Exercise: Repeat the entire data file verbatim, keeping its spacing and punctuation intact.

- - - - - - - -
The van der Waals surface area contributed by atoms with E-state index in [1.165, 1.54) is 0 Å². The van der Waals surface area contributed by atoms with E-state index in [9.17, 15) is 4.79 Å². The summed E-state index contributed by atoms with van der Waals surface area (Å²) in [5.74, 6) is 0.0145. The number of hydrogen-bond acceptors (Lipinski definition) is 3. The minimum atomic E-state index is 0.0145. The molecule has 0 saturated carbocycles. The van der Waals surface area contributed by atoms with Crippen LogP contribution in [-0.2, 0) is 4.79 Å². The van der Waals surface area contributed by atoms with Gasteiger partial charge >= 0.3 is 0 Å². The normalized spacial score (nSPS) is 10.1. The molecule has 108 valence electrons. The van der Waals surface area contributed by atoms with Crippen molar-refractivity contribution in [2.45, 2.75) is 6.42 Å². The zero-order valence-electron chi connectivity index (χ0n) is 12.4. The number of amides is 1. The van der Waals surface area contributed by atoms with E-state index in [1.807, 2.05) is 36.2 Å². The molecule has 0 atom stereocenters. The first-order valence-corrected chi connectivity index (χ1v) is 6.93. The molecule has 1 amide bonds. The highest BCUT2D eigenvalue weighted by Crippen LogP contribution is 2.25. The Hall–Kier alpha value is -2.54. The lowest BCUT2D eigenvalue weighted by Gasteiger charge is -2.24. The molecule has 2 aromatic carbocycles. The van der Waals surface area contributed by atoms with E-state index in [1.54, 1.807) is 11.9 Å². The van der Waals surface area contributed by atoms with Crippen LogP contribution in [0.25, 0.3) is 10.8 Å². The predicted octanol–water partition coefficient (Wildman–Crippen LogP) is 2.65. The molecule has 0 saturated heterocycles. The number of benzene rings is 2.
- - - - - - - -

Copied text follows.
The van der Waals surface area contributed by atoms with E-state index in [1.165, 1.54) is 0 Å². The van der Waals surface area contributed by atoms with E-state index in [9.17, 15) is 4.79 Å². The summed E-state index contributed by atoms with van der Waals surface area (Å²) in [5.74, 6) is 0.0145. The number of hydrogen-bond acceptors (Lipinski definition) is 3. The minimum atomic E-state index is 0.0145. The molecule has 0 saturated carbocycles. The van der Waals surface area contributed by atoms with Crippen LogP contribution in [-0.2, 0) is 4.79 Å². The van der Waals surface area contributed by atoms with Gasteiger partial charge >= 0.3 is 0 Å². The normalized spacial score (nSPS) is 10.1. The molecule has 108 valence electrons. The van der Waals surface area contributed by atoms with Crippen molar-refractivity contribution in [2.45, 2.75) is 6.42 Å². The zero-order valence-electron chi connectivity index (χ0n) is 12.4. The number of amides is 1. The van der Waals surface area contributed by atoms with E-state index in [1.807, 2.05) is 36.2 Å². The molecule has 0 atom stereocenters. The first-order valence-corrected chi connectivity index (χ1v) is 6.93. The molecule has 1 amide bonds. The highest BCUT2D eigenvalue weighted by Crippen LogP contribution is 2.25. The Hall–Kier alpha value is -2.54. The lowest BCUT2D eigenvalue weighted by Gasteiger charge is -2.24. The molecule has 2 aromatic carbocycles. The van der Waals surface area contributed by atoms with E-state index in [1.54, 1.807) is 11.9 Å². The van der Waals surface area contributed by atoms with Crippen LogP contribution in [0.25, 0.3) is 10.8 Å². The predicted octanol–water partition coefficient (Wildman–Crippen LogP) is 2.65. The molecule has 0 saturated heterocycles. The number of benzene rings is 2.